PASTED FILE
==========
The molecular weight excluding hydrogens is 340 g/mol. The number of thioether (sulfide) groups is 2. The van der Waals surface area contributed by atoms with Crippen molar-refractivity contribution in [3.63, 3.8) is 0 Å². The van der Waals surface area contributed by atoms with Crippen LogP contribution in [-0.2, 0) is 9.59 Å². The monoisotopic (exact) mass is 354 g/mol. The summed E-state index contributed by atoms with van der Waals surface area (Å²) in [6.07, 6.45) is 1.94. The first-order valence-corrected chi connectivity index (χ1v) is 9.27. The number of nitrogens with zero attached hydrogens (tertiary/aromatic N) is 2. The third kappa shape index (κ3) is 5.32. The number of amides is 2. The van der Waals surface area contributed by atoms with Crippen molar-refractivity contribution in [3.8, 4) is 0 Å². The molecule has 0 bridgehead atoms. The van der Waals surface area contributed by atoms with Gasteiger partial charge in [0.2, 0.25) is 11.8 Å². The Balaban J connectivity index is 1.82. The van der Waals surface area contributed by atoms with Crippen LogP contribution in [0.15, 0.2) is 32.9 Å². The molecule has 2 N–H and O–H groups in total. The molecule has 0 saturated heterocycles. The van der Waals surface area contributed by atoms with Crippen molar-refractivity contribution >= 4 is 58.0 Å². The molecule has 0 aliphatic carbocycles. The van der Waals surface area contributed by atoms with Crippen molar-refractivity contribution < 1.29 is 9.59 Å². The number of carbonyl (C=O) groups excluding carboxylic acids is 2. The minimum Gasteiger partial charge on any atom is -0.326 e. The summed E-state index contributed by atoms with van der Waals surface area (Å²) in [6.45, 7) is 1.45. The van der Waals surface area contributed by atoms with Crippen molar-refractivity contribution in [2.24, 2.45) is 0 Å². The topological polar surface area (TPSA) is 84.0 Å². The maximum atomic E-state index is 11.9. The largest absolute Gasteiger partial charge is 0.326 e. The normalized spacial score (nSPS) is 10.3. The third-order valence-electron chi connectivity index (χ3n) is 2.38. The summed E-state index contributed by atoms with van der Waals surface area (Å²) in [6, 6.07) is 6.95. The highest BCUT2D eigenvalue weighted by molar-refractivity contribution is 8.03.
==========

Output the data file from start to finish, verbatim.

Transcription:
The molecular weight excluding hydrogens is 340 g/mol. The number of thioether (sulfide) groups is 2. The van der Waals surface area contributed by atoms with Crippen molar-refractivity contribution in [3.63, 3.8) is 0 Å². The van der Waals surface area contributed by atoms with Crippen LogP contribution in [-0.2, 0) is 9.59 Å². The monoisotopic (exact) mass is 354 g/mol. The summed E-state index contributed by atoms with van der Waals surface area (Å²) in [6.07, 6.45) is 1.94. The first-order valence-corrected chi connectivity index (χ1v) is 9.27. The number of nitrogens with zero attached hydrogens (tertiary/aromatic N) is 2. The third kappa shape index (κ3) is 5.32. The number of amides is 2. The van der Waals surface area contributed by atoms with Crippen molar-refractivity contribution in [3.8, 4) is 0 Å². The molecule has 0 bridgehead atoms. The van der Waals surface area contributed by atoms with Gasteiger partial charge in [0.2, 0.25) is 11.8 Å². The Balaban J connectivity index is 1.82. The van der Waals surface area contributed by atoms with Crippen LogP contribution in [0.15, 0.2) is 32.9 Å². The molecule has 2 N–H and O–H groups in total. The molecule has 0 saturated heterocycles. The van der Waals surface area contributed by atoms with Crippen molar-refractivity contribution >= 4 is 58.0 Å². The molecule has 0 aliphatic carbocycles. The van der Waals surface area contributed by atoms with Crippen molar-refractivity contribution < 1.29 is 9.59 Å². The number of carbonyl (C=O) groups excluding carboxylic acids is 2. The minimum Gasteiger partial charge on any atom is -0.326 e. The summed E-state index contributed by atoms with van der Waals surface area (Å²) in [6.45, 7) is 1.45. The van der Waals surface area contributed by atoms with Crippen molar-refractivity contribution in [2.24, 2.45) is 0 Å². The topological polar surface area (TPSA) is 84.0 Å². The maximum atomic E-state index is 11.9. The largest absolute Gasteiger partial charge is 0.326 e. The normalized spacial score (nSPS) is 10.3. The third-order valence-electron chi connectivity index (χ3n) is 2.38. The summed E-state index contributed by atoms with van der Waals surface area (Å²) in [6, 6.07) is 6.95. The highest BCUT2D eigenvalue weighted by molar-refractivity contribution is 8.03.